A paper authored by members of the Virtual Worlds Observatory team including Brian Keegan, Muhammad Aurangzeb Ahmad, Dmitri Williams, Jaideep Srivastava, and Noshir Contractor won a best paper at the 2011 ACM Web Science conference. The paper is titled “Sic Transit Gloria Mundi Virtuali? Promise and Peril at the Intersection of Computational Social Science and Online Clandestine Organizations.”

Abstract:

 

 

Massively multiplayer online games (MMOGs) maintain archival databases of all player actions and attributes including activity by accounts engaged in illicit behavior. If individuals in online worlds operate under similar social and psychological motivations and constraints as the offline world, online behavioral data could inform theories about offline behavior. We examine high risk trading relationships in a MMOG to illuminate the structures online clandestine organizations employ to balance security with efficiency and compare this to an offline drug trafficking network. This data offers the possibility of performing social research on a scale that would be unethical or impracticable to do in the offline world.However, analyzing and generalizing from clandestine behavior in online settings raises complex epistemological and methodological questions about the validity of such mappings and what methods and metrics are appropriate in these contexts. We conclude by discussing how computational social science can be applied to online and offline criminological concerns and highlight the “dual use” implications of these technologies.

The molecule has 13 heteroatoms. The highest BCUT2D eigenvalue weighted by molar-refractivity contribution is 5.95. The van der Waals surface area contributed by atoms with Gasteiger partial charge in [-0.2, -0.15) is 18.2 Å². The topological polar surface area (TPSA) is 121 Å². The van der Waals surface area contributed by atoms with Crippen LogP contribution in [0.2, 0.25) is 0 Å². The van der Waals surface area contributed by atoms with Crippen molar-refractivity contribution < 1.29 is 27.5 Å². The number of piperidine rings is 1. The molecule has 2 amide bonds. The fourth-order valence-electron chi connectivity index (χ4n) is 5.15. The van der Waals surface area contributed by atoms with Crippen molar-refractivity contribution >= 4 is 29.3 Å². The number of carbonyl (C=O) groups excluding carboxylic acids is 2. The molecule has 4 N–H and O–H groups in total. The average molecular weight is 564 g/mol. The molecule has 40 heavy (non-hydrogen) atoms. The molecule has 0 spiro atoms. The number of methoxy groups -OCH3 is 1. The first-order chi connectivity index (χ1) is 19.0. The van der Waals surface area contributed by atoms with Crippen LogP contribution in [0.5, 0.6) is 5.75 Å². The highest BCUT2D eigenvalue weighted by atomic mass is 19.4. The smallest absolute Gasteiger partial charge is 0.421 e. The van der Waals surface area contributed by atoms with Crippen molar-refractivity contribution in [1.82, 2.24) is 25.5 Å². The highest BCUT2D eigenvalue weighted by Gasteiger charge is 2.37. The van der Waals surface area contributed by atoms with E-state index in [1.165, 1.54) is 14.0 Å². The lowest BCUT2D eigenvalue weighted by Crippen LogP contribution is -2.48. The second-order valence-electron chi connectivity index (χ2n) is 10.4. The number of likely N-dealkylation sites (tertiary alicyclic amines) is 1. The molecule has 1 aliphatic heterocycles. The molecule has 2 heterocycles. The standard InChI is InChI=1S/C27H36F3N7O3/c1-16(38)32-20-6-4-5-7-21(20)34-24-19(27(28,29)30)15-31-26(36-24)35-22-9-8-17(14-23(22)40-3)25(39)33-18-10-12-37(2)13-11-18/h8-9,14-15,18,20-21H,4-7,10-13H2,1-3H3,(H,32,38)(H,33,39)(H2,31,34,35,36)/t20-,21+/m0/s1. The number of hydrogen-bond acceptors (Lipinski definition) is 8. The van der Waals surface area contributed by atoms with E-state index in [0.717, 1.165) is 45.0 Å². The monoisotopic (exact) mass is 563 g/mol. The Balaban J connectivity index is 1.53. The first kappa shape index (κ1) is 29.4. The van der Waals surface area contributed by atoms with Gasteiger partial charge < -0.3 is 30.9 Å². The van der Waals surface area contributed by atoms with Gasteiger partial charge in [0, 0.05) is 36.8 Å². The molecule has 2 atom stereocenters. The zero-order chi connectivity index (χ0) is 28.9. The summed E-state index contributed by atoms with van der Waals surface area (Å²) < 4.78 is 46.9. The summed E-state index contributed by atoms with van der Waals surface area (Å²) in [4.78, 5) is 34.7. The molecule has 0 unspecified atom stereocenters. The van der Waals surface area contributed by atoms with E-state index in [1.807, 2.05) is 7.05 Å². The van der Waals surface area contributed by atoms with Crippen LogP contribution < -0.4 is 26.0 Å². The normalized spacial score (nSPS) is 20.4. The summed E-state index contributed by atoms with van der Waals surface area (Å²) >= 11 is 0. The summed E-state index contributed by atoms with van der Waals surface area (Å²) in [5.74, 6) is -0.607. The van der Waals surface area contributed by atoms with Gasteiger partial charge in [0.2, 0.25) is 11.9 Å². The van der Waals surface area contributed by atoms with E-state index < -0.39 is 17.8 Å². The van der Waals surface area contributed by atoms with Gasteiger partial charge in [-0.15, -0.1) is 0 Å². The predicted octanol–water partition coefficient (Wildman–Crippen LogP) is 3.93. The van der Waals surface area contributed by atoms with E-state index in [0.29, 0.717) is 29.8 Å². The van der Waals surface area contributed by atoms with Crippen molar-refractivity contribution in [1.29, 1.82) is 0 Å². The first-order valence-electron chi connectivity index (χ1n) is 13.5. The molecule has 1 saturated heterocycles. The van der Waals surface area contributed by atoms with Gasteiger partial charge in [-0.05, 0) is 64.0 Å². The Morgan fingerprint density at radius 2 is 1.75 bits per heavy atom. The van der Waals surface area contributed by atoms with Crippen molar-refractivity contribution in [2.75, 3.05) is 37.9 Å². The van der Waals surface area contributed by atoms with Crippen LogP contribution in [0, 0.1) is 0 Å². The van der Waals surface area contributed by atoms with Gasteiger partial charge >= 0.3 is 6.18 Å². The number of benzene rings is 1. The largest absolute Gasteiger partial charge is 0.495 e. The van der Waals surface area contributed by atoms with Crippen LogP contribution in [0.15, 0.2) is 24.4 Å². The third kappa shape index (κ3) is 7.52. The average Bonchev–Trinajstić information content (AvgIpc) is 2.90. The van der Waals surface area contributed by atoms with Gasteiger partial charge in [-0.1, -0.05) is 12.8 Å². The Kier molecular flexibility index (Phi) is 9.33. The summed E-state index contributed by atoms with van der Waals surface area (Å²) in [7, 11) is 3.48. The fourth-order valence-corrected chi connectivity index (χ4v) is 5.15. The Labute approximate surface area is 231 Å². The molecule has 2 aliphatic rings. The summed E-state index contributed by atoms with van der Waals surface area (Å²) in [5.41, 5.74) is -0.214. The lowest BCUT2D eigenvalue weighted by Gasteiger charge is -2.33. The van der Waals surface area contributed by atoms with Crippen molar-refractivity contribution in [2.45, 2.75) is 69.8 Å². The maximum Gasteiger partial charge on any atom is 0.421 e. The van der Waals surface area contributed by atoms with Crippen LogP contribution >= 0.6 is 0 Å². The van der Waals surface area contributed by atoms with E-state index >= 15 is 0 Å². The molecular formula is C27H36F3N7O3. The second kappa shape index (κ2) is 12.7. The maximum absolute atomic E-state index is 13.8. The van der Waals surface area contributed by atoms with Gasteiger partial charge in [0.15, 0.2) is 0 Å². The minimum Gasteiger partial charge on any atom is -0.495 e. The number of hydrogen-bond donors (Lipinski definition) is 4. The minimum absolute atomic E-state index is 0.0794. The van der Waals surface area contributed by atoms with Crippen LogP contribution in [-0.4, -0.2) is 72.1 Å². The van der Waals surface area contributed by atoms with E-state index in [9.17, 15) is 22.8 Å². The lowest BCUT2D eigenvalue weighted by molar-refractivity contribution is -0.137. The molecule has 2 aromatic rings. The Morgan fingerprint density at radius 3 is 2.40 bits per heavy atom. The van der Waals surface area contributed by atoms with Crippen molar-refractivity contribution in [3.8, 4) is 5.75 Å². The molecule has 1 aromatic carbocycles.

Massively multiplayer online games (MMOGs) maintain archival databases of all player actions and attributes including activity by accounts engaged in illicit [DW1]behavior. If individuals in online worlds operate under similar social and psychological motivations and constraints as the offline world, online behavioral data could inform theories about offline behavior. We examine high risk trading relationships in a MMOG to illuminate the structures online clandestine organizations employ to balance security with efficiency and compare this to an offline drug trafficking network. This data offers the possibility of performing social research on a scale that would be unethical or impracticable to do in the offline world.However, analyzing and generalizing from clandestine behavior in online settings raises complex epistemological and methodological questions about the validity of such mappings and what methods and metrics are appropriate in these contexts. We conclude by discussing how computational social science can be applied to online and offline criminological concerns and highlight the “dual use” implications of these technologies.


[DW1]Rule breaking? Law breaking?

 

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